August 30, 2013
In a development that would limit our sovereignty and the rights of American citizens, the Obama administration has announced it will sign the U.N. Arms Trade Treaty once it has been translated into all official U.N. languages.
Even though the treaty would not have been ratified by the Senate, the government would consider itself obliged not to violate the treaty’s object and purpose. This despite the fact that the treaty simply won’t work at controlling the weapons trade.
In a recent report, Heritage Foundation expert Ted Bromund lists the top 10 reasons why we should avoid this dangerous position and not sign the ATT.
Why is signing so dangerous? Among other things, because it will limit our freedoms. Bromund explains:
The ATT is already intermingled with other U.N. institutions, several of which the U.S. has long been skeptical about on Second Amendment grounds, including the Programme of Action on Small Arms and the International Small Arms Control Standards. As a recent statement by the U.N. Secretary General put it, the U.N. sees a “synergistic relationship” between the ATT and these other institutions and expects the ATT “to lend strong impetus” to their implementation.The coming years are likely to see an incremental, interpretive convergence between the ATT and these institutions in ways that will be difficult to monitor, much less control.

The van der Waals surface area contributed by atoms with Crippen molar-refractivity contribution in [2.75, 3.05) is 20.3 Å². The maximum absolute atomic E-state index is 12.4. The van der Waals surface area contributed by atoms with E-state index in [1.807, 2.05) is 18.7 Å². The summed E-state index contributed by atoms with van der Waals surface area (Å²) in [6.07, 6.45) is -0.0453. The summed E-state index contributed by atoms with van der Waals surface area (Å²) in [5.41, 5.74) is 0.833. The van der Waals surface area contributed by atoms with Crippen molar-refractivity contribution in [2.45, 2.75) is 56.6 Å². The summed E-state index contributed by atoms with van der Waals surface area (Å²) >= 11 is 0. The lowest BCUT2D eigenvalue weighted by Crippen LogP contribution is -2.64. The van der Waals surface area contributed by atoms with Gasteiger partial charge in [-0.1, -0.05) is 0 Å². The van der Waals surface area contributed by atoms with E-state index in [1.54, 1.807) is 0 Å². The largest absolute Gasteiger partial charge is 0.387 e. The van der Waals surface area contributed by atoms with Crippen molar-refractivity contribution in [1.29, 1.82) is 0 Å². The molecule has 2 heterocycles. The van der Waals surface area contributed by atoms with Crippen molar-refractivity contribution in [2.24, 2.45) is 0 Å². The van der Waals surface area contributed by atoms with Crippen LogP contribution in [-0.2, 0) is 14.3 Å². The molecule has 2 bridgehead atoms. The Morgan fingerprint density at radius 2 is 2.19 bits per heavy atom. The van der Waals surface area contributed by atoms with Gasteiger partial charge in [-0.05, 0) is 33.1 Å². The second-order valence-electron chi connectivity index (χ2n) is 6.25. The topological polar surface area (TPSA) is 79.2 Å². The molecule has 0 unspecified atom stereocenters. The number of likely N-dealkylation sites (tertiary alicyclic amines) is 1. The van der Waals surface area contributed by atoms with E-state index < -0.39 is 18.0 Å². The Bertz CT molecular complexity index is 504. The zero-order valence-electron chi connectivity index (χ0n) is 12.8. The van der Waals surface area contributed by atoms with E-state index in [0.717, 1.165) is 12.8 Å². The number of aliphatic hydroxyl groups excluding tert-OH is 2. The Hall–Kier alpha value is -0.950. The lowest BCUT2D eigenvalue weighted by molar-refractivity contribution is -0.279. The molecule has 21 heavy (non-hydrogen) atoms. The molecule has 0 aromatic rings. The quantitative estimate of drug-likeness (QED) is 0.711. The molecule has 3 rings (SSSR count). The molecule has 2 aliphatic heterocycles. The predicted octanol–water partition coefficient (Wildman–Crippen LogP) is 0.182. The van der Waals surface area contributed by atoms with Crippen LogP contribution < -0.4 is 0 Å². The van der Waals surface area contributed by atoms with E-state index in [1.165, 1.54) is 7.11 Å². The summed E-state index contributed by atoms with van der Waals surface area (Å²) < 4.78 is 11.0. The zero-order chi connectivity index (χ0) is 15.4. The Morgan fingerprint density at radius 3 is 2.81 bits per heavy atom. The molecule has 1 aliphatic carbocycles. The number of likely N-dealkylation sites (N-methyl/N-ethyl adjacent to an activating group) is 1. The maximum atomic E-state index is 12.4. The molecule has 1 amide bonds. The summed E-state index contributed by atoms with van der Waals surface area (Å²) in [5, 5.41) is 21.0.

Do you think the U.S. should have signed the ATT?